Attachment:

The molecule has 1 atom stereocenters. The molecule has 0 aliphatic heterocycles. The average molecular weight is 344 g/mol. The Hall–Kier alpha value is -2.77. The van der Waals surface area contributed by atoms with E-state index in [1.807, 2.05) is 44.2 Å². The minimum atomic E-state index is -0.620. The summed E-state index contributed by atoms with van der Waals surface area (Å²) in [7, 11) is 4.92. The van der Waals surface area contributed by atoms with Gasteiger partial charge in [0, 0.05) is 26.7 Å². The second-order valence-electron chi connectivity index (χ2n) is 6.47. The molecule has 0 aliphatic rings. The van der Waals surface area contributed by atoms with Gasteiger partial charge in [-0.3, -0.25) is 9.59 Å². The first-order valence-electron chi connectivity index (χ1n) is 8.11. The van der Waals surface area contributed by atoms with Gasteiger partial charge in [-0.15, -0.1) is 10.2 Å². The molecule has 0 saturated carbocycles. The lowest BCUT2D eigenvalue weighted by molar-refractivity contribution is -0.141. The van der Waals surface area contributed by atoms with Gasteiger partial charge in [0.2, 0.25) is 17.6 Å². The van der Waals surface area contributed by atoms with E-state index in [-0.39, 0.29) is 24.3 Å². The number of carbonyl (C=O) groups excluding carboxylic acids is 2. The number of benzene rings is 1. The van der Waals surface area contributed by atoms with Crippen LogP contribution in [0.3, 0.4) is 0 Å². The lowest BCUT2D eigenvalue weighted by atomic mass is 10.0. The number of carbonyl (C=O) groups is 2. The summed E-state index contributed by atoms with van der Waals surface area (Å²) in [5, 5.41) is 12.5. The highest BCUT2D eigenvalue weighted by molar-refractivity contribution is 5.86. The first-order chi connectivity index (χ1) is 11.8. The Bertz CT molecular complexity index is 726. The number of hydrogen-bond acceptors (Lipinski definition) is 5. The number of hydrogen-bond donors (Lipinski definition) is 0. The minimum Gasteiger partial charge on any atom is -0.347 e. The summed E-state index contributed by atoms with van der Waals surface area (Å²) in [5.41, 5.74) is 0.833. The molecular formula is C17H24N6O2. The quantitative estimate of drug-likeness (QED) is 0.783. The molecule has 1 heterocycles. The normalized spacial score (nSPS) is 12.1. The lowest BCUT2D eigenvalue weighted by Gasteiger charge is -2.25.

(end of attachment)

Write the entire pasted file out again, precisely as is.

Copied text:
The molecule has 1 atom stereocenters. The molecule has 0 aliphatic heterocycles. The average molecular weight is 344 g/mol. The Hall–Kier alpha value is -2.77. The van der Waals surface area contributed by atoms with E-state index in [1.807, 2.05) is 44.2 Å². The minimum atomic E-state index is -0.620. The summed E-state index contributed by atoms with van der Waals surface area (Å²) in [7, 11) is 4.92. The van der Waals surface area contributed by atoms with Gasteiger partial charge in [0, 0.05) is 26.7 Å². The second-order valence-electron chi connectivity index (χ2n) is 6.47. The molecule has 0 aliphatic rings. The van der Waals surface area contributed by atoms with Gasteiger partial charge in [-0.3, -0.25) is 9.59 Å². The first-order valence-electron chi connectivity index (χ1n) is 8.11. The van der Waals surface area contributed by atoms with Gasteiger partial charge in [-0.15, -0.1) is 10.2 Å². The molecule has 0 saturated carbocycles. The lowest BCUT2D eigenvalue weighted by molar-refractivity contribution is -0.141. The van der Waals surface area contributed by atoms with Gasteiger partial charge in [0.2, 0.25) is 17.6 Å². The van der Waals surface area contributed by atoms with E-state index in [-0.39, 0.29) is 24.3 Å². The number of carbonyl (C=O) groups excluding carboxylic acids is 2. The number of benzene rings is 1. The van der Waals surface area contributed by atoms with Crippen LogP contribution in [0.3, 0.4) is 0 Å². The lowest BCUT2D eigenvalue weighted by atomic mass is 10.0. The number of carbonyl (C=O) groups is 2. The summed E-state index contributed by atoms with van der Waals surface area (Å²) in [5, 5.41) is 12.5. The highest BCUT2D eigenvalue weighted by molar-refractivity contribution is 5.86. The first-order chi connectivity index (χ1) is 11.8. The Bertz CT molecular complexity index is 726. The number of hydrogen-bond acceptors (Lipinski definition) is 5. The number of hydrogen-bond donors (Lipinski definition) is 0. The minimum Gasteiger partial charge on any atom is -0.347 e. The summed E-state index contributed by atoms with van der Waals surface area (Å²) in [5.41, 5.74) is 0.833. The molecular formula is C17H24N6O2. The quantitative estimate of drug-likeness (QED) is 0.783. The molecule has 1 heterocycles. The normalized spacial score (nSPS) is 12.1. The lowest BCUT2D eigenvalue weighted by Gasteiger charge is -2.25.